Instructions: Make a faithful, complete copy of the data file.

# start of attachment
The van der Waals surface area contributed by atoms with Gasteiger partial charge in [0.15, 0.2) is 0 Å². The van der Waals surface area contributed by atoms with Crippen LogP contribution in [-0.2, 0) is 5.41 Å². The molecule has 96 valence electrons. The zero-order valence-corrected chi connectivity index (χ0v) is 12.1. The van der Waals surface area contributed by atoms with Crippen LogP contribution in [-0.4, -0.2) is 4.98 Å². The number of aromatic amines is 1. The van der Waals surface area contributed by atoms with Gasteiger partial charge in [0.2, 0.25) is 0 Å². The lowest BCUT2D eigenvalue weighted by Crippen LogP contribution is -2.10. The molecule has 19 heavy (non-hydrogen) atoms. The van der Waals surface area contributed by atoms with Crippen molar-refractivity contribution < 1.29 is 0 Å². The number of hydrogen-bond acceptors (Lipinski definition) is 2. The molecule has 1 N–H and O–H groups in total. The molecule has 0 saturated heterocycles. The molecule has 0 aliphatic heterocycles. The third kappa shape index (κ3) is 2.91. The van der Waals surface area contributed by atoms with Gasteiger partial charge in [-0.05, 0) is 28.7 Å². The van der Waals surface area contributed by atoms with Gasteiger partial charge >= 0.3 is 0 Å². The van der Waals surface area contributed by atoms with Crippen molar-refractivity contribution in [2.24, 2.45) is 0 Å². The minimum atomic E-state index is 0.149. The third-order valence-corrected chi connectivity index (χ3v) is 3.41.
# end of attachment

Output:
The van der Waals surface area contributed by atoms with Gasteiger partial charge in [0.15, 0.2) is 0 Å². The van der Waals surface area contributed by atoms with Crippen LogP contribution in [-0.2, 0) is 5.41 Å². The molecule has 96 valence electrons. The zero-order valence-corrected chi connectivity index (χ0v) is 12.1. The van der Waals surface area contributed by atoms with Crippen LogP contribution in [-0.4, -0.2) is 4.98 Å². The number of aromatic amines is 1. The van der Waals surface area contributed by atoms with Gasteiger partial charge in [0.2, 0.25) is 0 Å². The lowest BCUT2D eigenvalue weighted by Crippen LogP contribution is -2.10. The molecule has 19 heavy (non-hydrogen) atoms. The van der Waals surface area contributed by atoms with Crippen molar-refractivity contribution < 1.29 is 0 Å². The number of hydrogen-bond acceptors (Lipinski definition) is 2. The molecule has 1 N–H and O–H groups in total. The molecule has 0 saturated heterocycles. The molecule has 0 aliphatic heterocycles. The third kappa shape index (κ3) is 2.91. The van der Waals surface area contributed by atoms with Gasteiger partial charge in [-0.05, 0) is 28.7 Å². The van der Waals surface area contributed by atoms with Gasteiger partial charge >= 0.3 is 0 Å². The van der Waals surface area contributed by atoms with Crippen molar-refractivity contribution in [2.24, 2.45) is 0 Å². The minimum atomic E-state index is 0.149. The third-order valence-corrected chi connectivity index (χ3v) is 3.41.